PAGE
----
Autophagy is a catabolic process that degrades long-lived proteins, pathogens and damaged organelles. Autophagy is active in the heart at baseline and is further stimulated by stresses, such as nutrient starvation, ischemia/reperfusion (I/R) and heart failure. Baseline autophagy plays an adaptive role in the heart, and contributes to the maintenance of cardiac structure and function and the inhibition of age-associated abnormalities, by achieving quality control of proteins and organelles. Activation of autophagy during ischemia is beneficial because it improves cell survival and cardiac function. However, excessive autophagy with robust upregulation of BECN1 during reperfusion appears to enhance cell death, which is detrimental to the heart. We have shown recently that autophagy during prolonged ischemia and I/R is critically regulated by glycogen synthase kinase-3β (GSK-3β), a ubiquitously expressed serine/threonine kinase, in a phase-dependent manner. Here we discuss the role of GSK-3β in mediating autophagy in the heart.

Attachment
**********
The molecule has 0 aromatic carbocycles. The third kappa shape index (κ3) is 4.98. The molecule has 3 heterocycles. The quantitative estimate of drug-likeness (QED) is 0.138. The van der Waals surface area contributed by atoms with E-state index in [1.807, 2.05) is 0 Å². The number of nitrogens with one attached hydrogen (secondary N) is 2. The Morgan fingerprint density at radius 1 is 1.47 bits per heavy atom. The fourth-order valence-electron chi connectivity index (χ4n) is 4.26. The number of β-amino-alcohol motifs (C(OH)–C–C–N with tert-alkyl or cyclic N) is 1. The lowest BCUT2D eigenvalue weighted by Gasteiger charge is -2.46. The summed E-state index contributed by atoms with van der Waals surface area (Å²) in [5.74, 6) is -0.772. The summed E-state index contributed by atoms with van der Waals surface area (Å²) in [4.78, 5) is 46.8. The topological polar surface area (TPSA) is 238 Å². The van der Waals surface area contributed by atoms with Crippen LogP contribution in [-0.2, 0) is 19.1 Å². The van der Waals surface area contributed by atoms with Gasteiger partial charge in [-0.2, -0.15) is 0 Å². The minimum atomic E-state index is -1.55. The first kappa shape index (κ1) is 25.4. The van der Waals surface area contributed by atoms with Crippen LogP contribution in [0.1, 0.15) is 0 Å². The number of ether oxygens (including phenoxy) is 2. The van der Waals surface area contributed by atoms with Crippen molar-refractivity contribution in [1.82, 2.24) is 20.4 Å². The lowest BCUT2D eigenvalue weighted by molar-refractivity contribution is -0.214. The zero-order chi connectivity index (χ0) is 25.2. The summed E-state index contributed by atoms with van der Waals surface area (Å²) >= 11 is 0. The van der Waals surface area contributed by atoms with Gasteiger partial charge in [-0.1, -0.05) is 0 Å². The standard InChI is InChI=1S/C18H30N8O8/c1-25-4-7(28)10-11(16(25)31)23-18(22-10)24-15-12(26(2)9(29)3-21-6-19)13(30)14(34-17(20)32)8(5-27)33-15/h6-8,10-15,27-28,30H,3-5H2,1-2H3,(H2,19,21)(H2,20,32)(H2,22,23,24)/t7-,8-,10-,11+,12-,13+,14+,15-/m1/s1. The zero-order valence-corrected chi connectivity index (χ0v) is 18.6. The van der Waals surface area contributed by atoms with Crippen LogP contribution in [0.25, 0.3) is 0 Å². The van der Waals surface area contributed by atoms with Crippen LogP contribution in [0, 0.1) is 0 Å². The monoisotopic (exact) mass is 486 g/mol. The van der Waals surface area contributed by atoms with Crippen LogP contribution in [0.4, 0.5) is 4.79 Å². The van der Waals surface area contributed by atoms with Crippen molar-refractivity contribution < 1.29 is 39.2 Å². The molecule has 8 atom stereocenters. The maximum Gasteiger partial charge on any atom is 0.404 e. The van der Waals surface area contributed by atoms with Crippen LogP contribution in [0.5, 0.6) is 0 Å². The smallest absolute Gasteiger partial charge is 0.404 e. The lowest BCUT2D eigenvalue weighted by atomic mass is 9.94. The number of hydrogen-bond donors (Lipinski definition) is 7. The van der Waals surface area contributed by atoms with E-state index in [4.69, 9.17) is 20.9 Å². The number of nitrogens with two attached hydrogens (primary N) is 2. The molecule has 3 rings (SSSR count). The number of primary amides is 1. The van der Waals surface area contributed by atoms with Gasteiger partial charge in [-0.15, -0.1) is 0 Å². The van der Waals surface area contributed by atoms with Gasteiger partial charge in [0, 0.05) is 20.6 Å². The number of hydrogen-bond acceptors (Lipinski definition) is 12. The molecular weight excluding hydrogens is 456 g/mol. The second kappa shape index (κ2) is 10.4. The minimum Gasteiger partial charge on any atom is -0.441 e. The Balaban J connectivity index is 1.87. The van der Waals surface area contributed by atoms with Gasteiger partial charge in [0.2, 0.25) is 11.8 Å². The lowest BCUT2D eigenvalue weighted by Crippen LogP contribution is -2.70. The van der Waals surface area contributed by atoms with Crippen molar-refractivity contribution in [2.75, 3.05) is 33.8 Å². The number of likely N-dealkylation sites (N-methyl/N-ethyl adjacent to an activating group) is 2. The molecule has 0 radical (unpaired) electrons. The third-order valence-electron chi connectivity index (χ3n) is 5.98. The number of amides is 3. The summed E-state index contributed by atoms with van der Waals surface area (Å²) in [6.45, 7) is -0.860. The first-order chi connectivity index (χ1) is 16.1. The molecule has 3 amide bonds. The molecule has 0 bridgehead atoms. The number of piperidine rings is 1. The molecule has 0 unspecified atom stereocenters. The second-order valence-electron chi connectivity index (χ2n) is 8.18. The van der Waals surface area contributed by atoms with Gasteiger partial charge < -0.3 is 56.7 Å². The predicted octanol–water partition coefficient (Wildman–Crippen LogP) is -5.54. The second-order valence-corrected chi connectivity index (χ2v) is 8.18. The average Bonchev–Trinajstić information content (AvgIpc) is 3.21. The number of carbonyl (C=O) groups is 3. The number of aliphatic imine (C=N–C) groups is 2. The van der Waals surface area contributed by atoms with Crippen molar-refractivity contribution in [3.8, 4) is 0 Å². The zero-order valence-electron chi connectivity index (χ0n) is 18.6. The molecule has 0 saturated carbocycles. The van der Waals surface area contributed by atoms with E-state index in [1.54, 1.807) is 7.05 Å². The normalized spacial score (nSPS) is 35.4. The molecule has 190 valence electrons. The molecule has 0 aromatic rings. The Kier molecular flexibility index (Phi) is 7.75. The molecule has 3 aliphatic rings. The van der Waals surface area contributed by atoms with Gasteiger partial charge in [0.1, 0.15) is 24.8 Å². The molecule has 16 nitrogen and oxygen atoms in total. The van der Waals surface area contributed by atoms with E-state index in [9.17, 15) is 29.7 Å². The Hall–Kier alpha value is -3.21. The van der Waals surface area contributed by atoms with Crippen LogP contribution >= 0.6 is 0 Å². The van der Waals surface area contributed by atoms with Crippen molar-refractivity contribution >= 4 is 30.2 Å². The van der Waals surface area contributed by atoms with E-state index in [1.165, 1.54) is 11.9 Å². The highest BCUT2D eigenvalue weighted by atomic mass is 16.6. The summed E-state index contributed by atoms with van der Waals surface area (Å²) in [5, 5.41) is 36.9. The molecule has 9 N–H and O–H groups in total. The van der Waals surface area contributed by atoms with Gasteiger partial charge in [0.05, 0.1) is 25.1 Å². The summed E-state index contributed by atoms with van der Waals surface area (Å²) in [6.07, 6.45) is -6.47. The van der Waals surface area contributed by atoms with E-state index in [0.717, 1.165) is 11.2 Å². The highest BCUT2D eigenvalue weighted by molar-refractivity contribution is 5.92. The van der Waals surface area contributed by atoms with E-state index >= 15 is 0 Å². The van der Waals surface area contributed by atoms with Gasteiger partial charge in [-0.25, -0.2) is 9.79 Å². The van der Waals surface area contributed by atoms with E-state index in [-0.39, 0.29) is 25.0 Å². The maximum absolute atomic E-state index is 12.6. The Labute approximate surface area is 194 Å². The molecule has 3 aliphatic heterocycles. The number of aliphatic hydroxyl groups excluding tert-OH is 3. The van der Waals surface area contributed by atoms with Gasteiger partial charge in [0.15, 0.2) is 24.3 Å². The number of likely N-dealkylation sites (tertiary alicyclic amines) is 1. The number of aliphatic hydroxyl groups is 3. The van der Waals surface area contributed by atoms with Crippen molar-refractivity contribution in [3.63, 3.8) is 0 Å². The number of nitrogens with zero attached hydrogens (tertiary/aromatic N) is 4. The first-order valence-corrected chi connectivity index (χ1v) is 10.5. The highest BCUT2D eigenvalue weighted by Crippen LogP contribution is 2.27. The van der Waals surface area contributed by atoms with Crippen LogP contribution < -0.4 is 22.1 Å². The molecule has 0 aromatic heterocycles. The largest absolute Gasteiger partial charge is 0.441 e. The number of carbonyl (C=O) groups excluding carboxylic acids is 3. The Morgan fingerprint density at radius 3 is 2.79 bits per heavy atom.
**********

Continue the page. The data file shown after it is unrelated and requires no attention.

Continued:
All Science Journal Classification (ASJC) codes
- Molecular Biology
- Cell Biology